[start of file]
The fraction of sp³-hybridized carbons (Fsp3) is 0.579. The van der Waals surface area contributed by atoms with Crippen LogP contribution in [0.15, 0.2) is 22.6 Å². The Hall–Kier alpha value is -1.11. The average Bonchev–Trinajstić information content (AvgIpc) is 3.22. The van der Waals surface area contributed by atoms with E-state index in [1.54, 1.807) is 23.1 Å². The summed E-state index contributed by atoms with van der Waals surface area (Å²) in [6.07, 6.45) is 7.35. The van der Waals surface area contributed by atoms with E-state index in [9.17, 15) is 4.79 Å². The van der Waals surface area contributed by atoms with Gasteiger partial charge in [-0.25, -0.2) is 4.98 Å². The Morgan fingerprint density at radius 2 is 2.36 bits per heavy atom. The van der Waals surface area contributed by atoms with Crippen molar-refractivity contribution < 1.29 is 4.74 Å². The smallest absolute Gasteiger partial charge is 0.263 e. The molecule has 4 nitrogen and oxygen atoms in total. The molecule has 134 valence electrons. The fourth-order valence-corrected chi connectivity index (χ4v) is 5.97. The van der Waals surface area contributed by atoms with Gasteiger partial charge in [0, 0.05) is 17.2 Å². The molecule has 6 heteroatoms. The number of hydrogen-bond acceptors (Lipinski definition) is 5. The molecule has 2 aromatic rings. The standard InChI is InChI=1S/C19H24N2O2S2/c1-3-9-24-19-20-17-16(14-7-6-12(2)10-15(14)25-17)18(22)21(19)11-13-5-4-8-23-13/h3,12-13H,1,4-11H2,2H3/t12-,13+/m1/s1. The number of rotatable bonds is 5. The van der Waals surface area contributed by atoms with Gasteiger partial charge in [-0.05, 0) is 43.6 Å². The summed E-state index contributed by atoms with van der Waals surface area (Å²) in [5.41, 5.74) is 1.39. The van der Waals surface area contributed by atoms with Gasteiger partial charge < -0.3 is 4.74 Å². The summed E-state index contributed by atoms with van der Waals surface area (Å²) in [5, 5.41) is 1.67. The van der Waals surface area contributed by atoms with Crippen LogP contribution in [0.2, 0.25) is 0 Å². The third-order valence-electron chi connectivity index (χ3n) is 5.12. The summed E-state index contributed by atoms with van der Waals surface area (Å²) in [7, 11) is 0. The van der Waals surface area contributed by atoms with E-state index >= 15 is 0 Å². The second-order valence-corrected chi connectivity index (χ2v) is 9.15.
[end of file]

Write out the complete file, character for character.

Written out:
The fraction of sp³-hybridized carbons (Fsp3) is 0.579. The van der Waals surface area contributed by atoms with Crippen LogP contribution in [0.15, 0.2) is 22.6 Å². The Hall–Kier alpha value is -1.11. The average Bonchev–Trinajstić information content (AvgIpc) is 3.22. The van der Waals surface area contributed by atoms with E-state index in [1.54, 1.807) is 23.1 Å². The summed E-state index contributed by atoms with van der Waals surface area (Å²) in [6.07, 6.45) is 7.35. The van der Waals surface area contributed by atoms with E-state index in [9.17, 15) is 4.79 Å². The van der Waals surface area contributed by atoms with Gasteiger partial charge in [-0.25, -0.2) is 4.98 Å². The Morgan fingerprint density at radius 2 is 2.36 bits per heavy atom. The van der Waals surface area contributed by atoms with Crippen molar-refractivity contribution < 1.29 is 4.74 Å². The smallest absolute Gasteiger partial charge is 0.263 e. The molecule has 4 nitrogen and oxygen atoms in total. The molecule has 134 valence electrons. The fourth-order valence-corrected chi connectivity index (χ4v) is 5.97. The van der Waals surface area contributed by atoms with Gasteiger partial charge in [0, 0.05) is 17.2 Å². The molecule has 6 heteroatoms. The number of hydrogen-bond acceptors (Lipinski definition) is 5. The molecule has 2 aromatic rings. The standard InChI is InChI=1S/C19H24N2O2S2/c1-3-9-24-19-20-17-16(14-7-6-12(2)10-15(14)25-17)18(22)21(19)11-13-5-4-8-23-13/h3,12-13H,1,4-11H2,2H3/t12-,13+/m1/s1. The number of rotatable bonds is 5. The van der Waals surface area contributed by atoms with Gasteiger partial charge in [-0.05, 0) is 43.6 Å². The summed E-state index contributed by atoms with van der Waals surface area (Å²) in [5.41, 5.74) is 1.39. The van der Waals surface area contributed by atoms with Gasteiger partial charge < -0.3 is 4.74 Å². The summed E-state index contributed by atoms with van der Waals surface area (Å²) in [5, 5.41) is 1.67. The van der Waals surface area contributed by atoms with Crippen LogP contribution in [0.2, 0.25) is 0 Å². The third-order valence-electron chi connectivity index (χ3n) is 5.12. The summed E-state index contributed by atoms with van der Waals surface area (Å²) in [7, 11) is 0. The van der Waals surface area contributed by atoms with E-state index >= 15 is 0 Å². The second-order valence-corrected chi connectivity index (χ2v) is 9.15.